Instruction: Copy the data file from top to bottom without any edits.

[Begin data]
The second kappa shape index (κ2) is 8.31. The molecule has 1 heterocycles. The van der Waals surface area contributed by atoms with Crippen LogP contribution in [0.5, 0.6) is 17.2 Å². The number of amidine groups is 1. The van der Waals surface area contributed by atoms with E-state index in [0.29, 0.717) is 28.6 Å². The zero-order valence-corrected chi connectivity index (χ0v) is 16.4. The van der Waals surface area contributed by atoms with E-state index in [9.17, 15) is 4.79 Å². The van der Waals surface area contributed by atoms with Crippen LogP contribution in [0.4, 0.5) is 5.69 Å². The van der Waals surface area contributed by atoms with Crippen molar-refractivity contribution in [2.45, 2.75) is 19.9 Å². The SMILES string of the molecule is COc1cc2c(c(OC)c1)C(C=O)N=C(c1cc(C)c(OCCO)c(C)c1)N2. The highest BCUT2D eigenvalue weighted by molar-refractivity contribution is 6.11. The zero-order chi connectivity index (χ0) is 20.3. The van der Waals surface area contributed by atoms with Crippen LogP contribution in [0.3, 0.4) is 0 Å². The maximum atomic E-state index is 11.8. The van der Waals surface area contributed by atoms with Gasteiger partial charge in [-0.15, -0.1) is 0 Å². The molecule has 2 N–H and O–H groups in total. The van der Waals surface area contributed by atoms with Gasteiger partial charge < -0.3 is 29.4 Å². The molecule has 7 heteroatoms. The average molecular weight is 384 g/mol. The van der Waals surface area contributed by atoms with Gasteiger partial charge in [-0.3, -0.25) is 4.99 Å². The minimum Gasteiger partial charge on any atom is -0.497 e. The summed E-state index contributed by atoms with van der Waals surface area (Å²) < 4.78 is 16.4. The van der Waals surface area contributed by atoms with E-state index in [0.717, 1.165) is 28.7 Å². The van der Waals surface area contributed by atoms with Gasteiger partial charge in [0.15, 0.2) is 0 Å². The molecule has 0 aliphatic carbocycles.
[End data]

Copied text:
The second kappa shape index (κ2) is 8.31. The molecule has 1 heterocycles. The van der Waals surface area contributed by atoms with Crippen LogP contribution in [0.5, 0.6) is 17.2 Å². The number of amidine groups is 1. The van der Waals surface area contributed by atoms with E-state index in [0.29, 0.717) is 28.6 Å². The zero-order valence-corrected chi connectivity index (χ0v) is 16.4. The van der Waals surface area contributed by atoms with E-state index in [9.17, 15) is 4.79 Å². The van der Waals surface area contributed by atoms with Crippen LogP contribution in [0.4, 0.5) is 5.69 Å². The van der Waals surface area contributed by atoms with Crippen molar-refractivity contribution in [2.45, 2.75) is 19.9 Å². The SMILES string of the molecule is COc1cc2c(c(OC)c1)C(C=O)N=C(c1cc(C)c(OCCO)c(C)c1)N2. The highest BCUT2D eigenvalue weighted by molar-refractivity contribution is 6.11. The zero-order chi connectivity index (χ0) is 20.3. The van der Waals surface area contributed by atoms with Crippen LogP contribution in [0.3, 0.4) is 0 Å². The maximum atomic E-state index is 11.8. The van der Waals surface area contributed by atoms with Gasteiger partial charge in [-0.15, -0.1) is 0 Å². The molecule has 2 N–H and O–H groups in total. The van der Waals surface area contributed by atoms with Gasteiger partial charge < -0.3 is 29.4 Å². The molecule has 7 heteroatoms. The average molecular weight is 384 g/mol. The van der Waals surface area contributed by atoms with Gasteiger partial charge in [-0.3, -0.25) is 4.99 Å². The minimum Gasteiger partial charge on any atom is -0.497 e. The summed E-state index contributed by atoms with van der Waals surface area (Å²) < 4.78 is 16.4. The van der Waals surface area contributed by atoms with E-state index in [0.717, 1.165) is 28.7 Å². The van der Waals surface area contributed by atoms with Gasteiger partial charge in [0.15, 0.2) is 0 Å². The molecule has 0 aliphatic carbocycles.